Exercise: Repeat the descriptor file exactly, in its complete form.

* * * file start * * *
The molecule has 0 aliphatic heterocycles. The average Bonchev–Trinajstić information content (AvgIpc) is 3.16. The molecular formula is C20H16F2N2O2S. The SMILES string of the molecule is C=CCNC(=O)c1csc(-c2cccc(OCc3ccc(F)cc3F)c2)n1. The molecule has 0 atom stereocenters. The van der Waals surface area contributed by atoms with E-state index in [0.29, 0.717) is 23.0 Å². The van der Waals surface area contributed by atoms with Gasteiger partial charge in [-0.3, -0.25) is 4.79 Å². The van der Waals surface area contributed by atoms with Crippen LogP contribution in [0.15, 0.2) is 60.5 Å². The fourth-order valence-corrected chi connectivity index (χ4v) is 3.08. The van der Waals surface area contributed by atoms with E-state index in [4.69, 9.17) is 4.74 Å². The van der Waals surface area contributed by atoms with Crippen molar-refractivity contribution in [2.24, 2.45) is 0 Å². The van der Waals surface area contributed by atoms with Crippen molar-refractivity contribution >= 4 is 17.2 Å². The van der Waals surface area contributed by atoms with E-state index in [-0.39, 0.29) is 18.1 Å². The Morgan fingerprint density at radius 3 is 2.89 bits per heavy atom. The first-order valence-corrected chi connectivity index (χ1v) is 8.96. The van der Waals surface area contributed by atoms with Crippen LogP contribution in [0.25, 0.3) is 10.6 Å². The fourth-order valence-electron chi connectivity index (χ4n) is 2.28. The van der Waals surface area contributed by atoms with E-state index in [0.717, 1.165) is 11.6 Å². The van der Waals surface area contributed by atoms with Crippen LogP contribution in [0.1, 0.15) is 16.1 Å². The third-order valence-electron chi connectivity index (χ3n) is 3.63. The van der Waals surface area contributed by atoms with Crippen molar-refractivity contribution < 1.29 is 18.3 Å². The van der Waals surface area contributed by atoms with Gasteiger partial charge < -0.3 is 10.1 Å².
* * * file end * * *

The molecule has 0 aliphatic heterocycles. The average Bonchev–Trinajstić information content (AvgIpc) is 3.16. The molecular formula is C20H16F2N2O2S. The SMILES string of the molecule is C=CCNC(=O)c1csc(-c2cccc(OCc3ccc(F)cc3F)c2)n1. The molecule has 0 atom stereocenters. The van der Waals surface area contributed by atoms with E-state index in [0.29, 0.717) is 23.0 Å². The van der Waals surface area contributed by atoms with Gasteiger partial charge in [-0.3, -0.25) is 4.79 Å². The van der Waals surface area contributed by atoms with Crippen LogP contribution in [0.15, 0.2) is 60.5 Å². The fourth-order valence-corrected chi connectivity index (χ4v) is 3.08. The van der Waals surface area contributed by atoms with E-state index in [4.69, 9.17) is 4.74 Å². The van der Waals surface area contributed by atoms with Crippen molar-refractivity contribution in [2.24, 2.45) is 0 Å². The van der Waals surface area contributed by atoms with Crippen molar-refractivity contribution >= 4 is 17.2 Å². The van der Waals surface area contributed by atoms with E-state index in [-0.39, 0.29) is 18.1 Å². The Morgan fingerprint density at radius 3 is 2.89 bits per heavy atom. The first-order valence-corrected chi connectivity index (χ1v) is 8.96. The van der Waals surface area contributed by atoms with Crippen LogP contribution in [0.25, 0.3) is 10.6 Å². The fourth-order valence-electron chi connectivity index (χ4n) is 2.28. The van der Waals surface area contributed by atoms with E-state index in [0.717, 1.165) is 11.6 Å². The van der Waals surface area contributed by atoms with Crippen LogP contribution in [0.1, 0.15) is 16.1 Å². The third-order valence-electron chi connectivity index (χ3n) is 3.63. The van der Waals surface area contributed by atoms with Crippen molar-refractivity contribution < 1.29 is 18.3 Å². The van der Waals surface area contributed by atoms with Gasteiger partial charge < -0.3 is 10.1 Å².